Do you think sacrificing sleep to get more work done makes you – or your employees – more productive? Think again. Although you may not be able to think very clearly.
A landmark study published in 2003 showed that sleeping for six hours or less every night destroyed the cognitive performance of healthy adults in just two weeks.
Cognitive performance includes processes such as perception, memory, learning, attention, decision making, problem solving, creativity, and communication. It’s a crucial component of mental health. In fact, I can’t think of any aspect of health and wellbeing that is more important to work and life. And yet, it rarely – if ever – features in the discussions around employee mental health.
As it turns out, like all other aspects of health, cognitive performance is largely determined by eat, move, and sleep habits. Here, we’re going to explore the cognitive impact of sleep, or rather lack of sleep.
The 2003 study found that sleeping for four to six hours a night for two weeks:
- Progressively eroded cognitive performance, contradicting the commonly held belief that humans can mentally adapt to chronic sleep restriction
- Eroded cognitive performance to a similar degree as one to two days of total sleep deprivation
- Did not increase sleepiness after the first few nights, which is probably why such sleep restriction is widely practised
The study included 48 healthy adult subjects, aged between 21 and 38 years. They were randomly allocated to one of four sleep conditions:
- Eight hours of sleep a night for 14 nights (8-hour condition);
- Six hours of sleep a night for 14 nights (6-hour condition);
- Four hours of sleep a night for 14 nights (4-hour condition); or
- No sleep at all for three nights (no sleep condition)
For the duration of the sleep conditions (and three ‘normal’ nights either side) the subjects lived in a sleep laboratory, so all relevant variables were tightly controlled. While awake, the cognitive performance – alertness, working memory, and accuracy and speed – and sleepiness of the subjects were measured every two hours.
The results were, quite literally, mind blowing.
As you might expect, the cognitive performance of the subjects in the 8-hour condition didn’t change. In comparison, those in the 6-hour condition suffered declines in cognitive performance every day, which accumulated over time. The 4-hour condition subjects fared even worse. It’s safe to assume that, had the experiment gone beyond two weeks, the cognitive decline would have continued.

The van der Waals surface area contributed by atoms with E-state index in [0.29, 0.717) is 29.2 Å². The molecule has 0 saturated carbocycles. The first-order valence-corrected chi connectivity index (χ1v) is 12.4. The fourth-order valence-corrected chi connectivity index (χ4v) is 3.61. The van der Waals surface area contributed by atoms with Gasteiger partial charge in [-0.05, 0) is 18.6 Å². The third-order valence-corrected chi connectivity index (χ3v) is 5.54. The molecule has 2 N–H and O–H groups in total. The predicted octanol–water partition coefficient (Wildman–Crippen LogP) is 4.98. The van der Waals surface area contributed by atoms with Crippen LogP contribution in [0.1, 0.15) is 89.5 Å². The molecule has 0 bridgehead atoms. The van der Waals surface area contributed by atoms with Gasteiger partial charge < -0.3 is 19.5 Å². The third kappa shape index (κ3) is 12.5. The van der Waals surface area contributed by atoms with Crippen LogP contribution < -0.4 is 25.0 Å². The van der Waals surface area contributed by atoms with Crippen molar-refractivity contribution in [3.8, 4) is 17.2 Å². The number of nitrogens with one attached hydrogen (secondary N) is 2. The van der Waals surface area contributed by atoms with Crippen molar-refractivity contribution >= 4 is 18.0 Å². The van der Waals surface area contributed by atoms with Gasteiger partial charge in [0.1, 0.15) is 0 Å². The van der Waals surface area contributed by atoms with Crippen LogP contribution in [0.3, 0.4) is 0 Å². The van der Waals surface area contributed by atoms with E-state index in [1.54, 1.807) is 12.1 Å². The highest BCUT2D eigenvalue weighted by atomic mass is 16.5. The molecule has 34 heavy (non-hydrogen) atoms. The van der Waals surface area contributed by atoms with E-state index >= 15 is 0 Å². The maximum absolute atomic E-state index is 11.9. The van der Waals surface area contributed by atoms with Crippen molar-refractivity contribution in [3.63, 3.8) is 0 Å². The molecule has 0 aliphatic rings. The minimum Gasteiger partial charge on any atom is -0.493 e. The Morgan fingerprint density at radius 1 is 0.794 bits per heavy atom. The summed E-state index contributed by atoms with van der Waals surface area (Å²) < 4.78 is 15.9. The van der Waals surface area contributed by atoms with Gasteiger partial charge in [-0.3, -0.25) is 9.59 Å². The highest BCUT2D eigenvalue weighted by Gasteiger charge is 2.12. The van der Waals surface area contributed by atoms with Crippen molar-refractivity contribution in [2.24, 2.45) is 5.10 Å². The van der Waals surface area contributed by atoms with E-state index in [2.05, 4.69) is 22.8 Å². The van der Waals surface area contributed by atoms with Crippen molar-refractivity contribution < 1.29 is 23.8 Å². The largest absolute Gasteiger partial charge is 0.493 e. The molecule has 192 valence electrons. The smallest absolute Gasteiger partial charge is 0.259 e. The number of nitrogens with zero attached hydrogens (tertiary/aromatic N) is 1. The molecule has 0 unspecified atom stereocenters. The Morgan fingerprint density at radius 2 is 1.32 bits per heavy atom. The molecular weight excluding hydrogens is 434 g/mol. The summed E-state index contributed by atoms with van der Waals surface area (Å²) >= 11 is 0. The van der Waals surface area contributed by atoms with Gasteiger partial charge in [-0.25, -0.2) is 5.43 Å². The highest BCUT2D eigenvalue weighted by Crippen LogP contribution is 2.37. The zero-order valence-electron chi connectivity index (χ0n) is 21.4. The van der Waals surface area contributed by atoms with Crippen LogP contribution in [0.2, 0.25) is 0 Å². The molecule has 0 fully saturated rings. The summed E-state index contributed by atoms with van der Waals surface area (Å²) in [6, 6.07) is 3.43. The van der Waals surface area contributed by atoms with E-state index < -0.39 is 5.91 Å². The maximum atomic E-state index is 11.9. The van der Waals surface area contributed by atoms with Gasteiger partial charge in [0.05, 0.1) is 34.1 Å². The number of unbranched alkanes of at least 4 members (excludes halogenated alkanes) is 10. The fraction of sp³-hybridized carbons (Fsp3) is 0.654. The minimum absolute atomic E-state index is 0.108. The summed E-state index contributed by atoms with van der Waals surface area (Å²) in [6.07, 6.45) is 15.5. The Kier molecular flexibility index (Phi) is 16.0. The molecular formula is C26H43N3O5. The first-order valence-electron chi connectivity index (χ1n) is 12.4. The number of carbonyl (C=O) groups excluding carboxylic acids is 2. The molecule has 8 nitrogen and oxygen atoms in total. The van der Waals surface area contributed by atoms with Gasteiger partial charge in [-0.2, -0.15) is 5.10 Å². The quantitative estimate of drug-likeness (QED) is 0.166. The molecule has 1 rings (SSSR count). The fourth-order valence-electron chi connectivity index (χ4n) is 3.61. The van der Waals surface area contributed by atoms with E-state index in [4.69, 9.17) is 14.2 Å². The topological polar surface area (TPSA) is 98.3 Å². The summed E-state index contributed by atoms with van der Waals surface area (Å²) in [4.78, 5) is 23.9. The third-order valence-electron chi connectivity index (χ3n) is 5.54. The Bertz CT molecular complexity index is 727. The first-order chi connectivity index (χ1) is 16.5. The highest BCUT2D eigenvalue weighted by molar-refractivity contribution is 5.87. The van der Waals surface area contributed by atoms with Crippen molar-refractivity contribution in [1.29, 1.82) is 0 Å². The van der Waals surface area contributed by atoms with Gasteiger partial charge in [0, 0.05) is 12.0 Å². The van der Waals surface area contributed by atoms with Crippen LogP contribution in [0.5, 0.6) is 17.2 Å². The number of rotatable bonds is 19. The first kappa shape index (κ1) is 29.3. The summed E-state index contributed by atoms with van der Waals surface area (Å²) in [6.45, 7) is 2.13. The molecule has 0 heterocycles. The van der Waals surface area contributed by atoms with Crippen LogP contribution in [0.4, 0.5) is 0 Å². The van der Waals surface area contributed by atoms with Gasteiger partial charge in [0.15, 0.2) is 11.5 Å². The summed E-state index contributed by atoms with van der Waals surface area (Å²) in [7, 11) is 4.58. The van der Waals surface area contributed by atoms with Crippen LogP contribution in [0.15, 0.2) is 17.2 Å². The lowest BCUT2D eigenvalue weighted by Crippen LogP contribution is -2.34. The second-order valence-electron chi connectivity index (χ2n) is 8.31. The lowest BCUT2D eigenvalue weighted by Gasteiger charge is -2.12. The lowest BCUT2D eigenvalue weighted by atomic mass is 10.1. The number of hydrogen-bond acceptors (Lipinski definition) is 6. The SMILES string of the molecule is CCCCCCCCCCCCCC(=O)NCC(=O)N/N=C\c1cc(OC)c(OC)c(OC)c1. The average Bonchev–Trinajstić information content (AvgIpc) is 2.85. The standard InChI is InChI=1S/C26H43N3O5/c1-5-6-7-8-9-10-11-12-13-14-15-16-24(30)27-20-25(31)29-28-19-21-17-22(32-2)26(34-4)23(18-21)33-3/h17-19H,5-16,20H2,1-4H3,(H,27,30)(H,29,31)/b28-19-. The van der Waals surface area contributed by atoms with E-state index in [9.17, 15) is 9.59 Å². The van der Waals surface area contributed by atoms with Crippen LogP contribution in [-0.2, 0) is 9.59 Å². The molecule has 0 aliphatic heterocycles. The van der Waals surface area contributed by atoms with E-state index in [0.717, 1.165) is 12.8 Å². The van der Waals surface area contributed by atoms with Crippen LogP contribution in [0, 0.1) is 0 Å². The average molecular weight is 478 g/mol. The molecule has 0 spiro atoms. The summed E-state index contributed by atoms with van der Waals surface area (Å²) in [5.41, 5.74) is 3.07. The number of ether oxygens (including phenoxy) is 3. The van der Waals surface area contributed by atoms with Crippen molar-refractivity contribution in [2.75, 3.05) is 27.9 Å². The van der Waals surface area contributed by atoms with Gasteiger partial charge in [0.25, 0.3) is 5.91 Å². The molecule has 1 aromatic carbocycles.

The cumulative impact on cognitive performance after two weeks was equivalent to that of 24 hours with no sleep at all (for the 6-hour condition) and 48 hours with no sleep at all (for the 4-hour condition). Many of you will have pulled an ‘all-nighter’ at some point, so you will have experienced the crushing impact on brain function of being awake for 24 hours. Well, people who sleep for six hours a night are in that same state (or worse). All the time.
Except they don’t realise it because they don’t feel sleepy. After the first few nights of sleep restriction, the subjects in the 6-hour and 4-hour conditions didn’t feel any sleepier, even while their cognitive performance continued to decline day after day. In fact, by the end of the two-week period, when cognitive performance was at its worst, subjects in the 6-hour and 4-hour conditions reported feeling only ‘slightly sleepy’. And there was no difference in the sleepiness ratings between the 6-hour and 4-hour conditions, despite cognitive performance being substantially worse in the 4-hour condition.
Imagine how poorly your brain would function after 24 or 48 hours without sleep. Now imagine you didn’t realise.
Cognitive performance – how well the brain works – is one of the most important determinants of employee wellbeing and performance. And, as we’ve seen here, consistently getting less than eight hours of sleep destroys our ability to process, think, and react effectively.
If you want a company full of people on top of their mental game, you must enable, encourage, and empower your employees to get at least eight hours of sleep every night. It’s business critical.